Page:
That's not to say the exploration of the world-building and the tensions between some of the species aren't good, I really enjoyed this part of the novel, but again it just felt like such an odd choice to focus on this since this is the last book in the series. And I mean I did still enjoy reading this, but it just wasn't anywhere near as good as the others in the series and the disappointment of the series ending abruptly is compounded by this being a disappointing read.
Was this review helpful?
The Galaxy, and the Ground Within can certainly be read as a standalone entry in the Wayfarers series, though readers who have read The Long Way to a Small, Angry Planet will have a more easy time getting into the world of the Galactic Commons (and have more context on a returning character). This book proudly continues the series' tradition of being some of the most interesting "quiet" sci-fi out there,, and this time around doesn't even have a human as one of the main cast or supporting characters, leaving the perspective firmly rooted in the eyes of beings whose cultures and ideas differ greatly from our own. 

As always, Chambers excels at depicting how individuals coming from different backgrounds, cultures, and sensibilities interact with each other. Despite trauma and tragedy being real elements that characters deal with, the overall vibe of this book is very cozy, there is no real doubt that the characters cannot overcome the crisis they encounter in these pages, but that isn't a problem as the real meat of this story is seeing her characters talk, solve their own problems, or deal with things that might be troubling them.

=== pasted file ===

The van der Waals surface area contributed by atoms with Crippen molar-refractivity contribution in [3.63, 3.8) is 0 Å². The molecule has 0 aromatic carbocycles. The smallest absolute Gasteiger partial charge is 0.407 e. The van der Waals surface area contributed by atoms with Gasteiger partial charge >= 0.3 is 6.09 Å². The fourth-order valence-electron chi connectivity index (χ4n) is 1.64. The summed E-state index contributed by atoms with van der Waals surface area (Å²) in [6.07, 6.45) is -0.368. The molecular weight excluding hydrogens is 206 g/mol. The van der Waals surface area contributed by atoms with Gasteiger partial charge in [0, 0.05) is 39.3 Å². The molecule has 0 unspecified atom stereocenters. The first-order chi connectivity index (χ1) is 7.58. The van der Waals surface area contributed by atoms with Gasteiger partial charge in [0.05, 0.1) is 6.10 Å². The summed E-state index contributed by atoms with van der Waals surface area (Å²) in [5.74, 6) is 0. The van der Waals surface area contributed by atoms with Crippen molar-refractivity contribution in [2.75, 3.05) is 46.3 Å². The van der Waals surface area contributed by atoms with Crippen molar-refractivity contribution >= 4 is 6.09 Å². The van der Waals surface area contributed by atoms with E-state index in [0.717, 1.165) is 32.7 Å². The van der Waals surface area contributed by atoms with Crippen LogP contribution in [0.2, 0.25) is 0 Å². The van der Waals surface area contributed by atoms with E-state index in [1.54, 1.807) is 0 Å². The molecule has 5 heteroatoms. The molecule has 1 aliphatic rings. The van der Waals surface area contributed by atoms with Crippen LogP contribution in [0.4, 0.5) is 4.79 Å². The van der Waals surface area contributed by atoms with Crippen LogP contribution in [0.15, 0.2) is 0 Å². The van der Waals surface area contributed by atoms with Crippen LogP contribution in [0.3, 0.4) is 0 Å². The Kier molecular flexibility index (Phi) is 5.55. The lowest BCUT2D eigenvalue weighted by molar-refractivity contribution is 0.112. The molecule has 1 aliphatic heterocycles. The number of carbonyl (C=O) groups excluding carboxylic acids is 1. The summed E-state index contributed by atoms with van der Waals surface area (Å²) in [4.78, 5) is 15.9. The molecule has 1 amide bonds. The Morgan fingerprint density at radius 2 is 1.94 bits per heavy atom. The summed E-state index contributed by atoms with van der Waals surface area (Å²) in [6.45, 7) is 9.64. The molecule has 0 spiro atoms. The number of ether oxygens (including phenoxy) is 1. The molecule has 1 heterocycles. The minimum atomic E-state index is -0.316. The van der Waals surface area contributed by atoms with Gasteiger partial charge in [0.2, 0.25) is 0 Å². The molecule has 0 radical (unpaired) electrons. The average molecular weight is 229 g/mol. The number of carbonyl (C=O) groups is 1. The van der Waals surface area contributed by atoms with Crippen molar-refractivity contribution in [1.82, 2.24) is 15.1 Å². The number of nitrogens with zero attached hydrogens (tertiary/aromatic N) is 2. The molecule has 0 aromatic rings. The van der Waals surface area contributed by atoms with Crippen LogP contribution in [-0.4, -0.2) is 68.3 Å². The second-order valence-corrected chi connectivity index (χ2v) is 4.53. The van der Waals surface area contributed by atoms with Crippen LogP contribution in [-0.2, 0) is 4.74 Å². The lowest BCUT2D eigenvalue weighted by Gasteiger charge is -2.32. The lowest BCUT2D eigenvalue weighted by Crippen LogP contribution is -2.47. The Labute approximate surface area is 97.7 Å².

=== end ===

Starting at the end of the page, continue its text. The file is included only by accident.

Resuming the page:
Anyone who has ever thought about what it might be like to meet an alien, or what it would be like to actually live in a sci-fi future where we interact with them everyday owes it to themselves to read Becky Chambers' Wayfarers series. I don't know if I can give a series that focuses so intently on creating interesting characters and introducing readers to diverse alien species and cultures higher praise than that.
Was this review helpful?
Another slam dunk of a read from Becky Chambers. I love her works and look very forward to getting my mitts on a finished copy of this novel for my bookshelf. So much fun to read!!
Was this review helpful?
This book furthers our acquaintance with several different types of aliens (or should I say sapients?) Including one we've actually met before in a different novel of the series. There's a type of story called "cozy mysteries", I think this story would fit in a "cozy sci-fi" niche. 
It's a good story, especially when I realized, there isn't a human in sight. I enjoyed learning more about the various species' backstories. I'll look forward to more from this author.
Was this review helpful?
Becky Chambers can do no wrong. I love the way she writes, the characters she creates and the worlds that she brings to life. Her books are always worth reading and they never fail to be enjoyable.
Was this review helpful?